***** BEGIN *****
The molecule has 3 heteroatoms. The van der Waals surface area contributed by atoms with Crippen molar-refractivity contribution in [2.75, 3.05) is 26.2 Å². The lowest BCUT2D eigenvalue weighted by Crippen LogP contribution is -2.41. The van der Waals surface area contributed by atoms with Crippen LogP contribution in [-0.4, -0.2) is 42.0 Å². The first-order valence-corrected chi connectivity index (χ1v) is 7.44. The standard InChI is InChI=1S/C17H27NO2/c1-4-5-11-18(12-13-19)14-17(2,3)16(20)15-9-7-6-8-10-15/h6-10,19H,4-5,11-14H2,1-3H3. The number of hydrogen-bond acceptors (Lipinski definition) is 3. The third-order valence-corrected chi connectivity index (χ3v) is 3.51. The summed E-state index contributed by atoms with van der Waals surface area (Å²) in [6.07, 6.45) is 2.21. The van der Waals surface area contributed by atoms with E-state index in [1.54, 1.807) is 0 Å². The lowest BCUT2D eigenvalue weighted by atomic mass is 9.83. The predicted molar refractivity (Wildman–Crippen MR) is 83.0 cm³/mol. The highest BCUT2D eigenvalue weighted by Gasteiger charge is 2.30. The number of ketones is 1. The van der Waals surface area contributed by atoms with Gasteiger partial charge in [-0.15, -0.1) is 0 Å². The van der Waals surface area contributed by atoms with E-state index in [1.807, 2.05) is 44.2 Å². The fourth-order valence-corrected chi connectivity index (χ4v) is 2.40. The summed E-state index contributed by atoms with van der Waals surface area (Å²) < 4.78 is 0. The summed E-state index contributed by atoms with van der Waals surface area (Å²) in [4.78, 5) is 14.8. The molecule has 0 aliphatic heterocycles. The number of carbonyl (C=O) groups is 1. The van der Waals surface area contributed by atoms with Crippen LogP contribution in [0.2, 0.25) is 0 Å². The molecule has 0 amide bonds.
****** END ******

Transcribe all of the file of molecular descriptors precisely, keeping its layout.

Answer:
The molecule has 3 heteroatoms. The van der Waals surface area contributed by atoms with Crippen molar-refractivity contribution in [2.75, 3.05) is 26.2 Å². The lowest BCUT2D eigenvalue weighted by Crippen LogP contribution is -2.41. The van der Waals surface area contributed by atoms with Crippen LogP contribution in [-0.4, -0.2) is 42.0 Å². The first-order valence-corrected chi connectivity index (χ1v) is 7.44. The standard InChI is InChI=1S/C17H27NO2/c1-4-5-11-18(12-13-19)14-17(2,3)16(20)15-9-7-6-8-10-15/h6-10,19H,4-5,11-14H2,1-3H3. The number of hydrogen-bond acceptors (Lipinski definition) is 3. The third-order valence-corrected chi connectivity index (χ3v) is 3.51. The summed E-state index contributed by atoms with van der Waals surface area (Å²) in [6.07, 6.45) is 2.21. The van der Waals surface area contributed by atoms with E-state index in [1.54, 1.807) is 0 Å². The lowest BCUT2D eigenvalue weighted by atomic mass is 9.83. The predicted molar refractivity (Wildman–Crippen MR) is 83.0 cm³/mol. The highest BCUT2D eigenvalue weighted by Gasteiger charge is 2.30. The number of ketones is 1. The van der Waals surface area contributed by atoms with Gasteiger partial charge in [-0.15, -0.1) is 0 Å². The van der Waals surface area contributed by atoms with E-state index in [1.807, 2.05) is 44.2 Å². The fourth-order valence-corrected chi connectivity index (χ4v) is 2.40. The summed E-state index contributed by atoms with van der Waals surface area (Å²) < 4.78 is 0. The summed E-state index contributed by atoms with van der Waals surface area (Å²) in [4.78, 5) is 14.8. The molecule has 0 aliphatic heterocycles. The number of carbonyl (C=O) groups is 1. The van der Waals surface area contributed by atoms with Crippen LogP contribution in [0.2, 0.25) is 0 Å². The molecule has 0 amide bonds.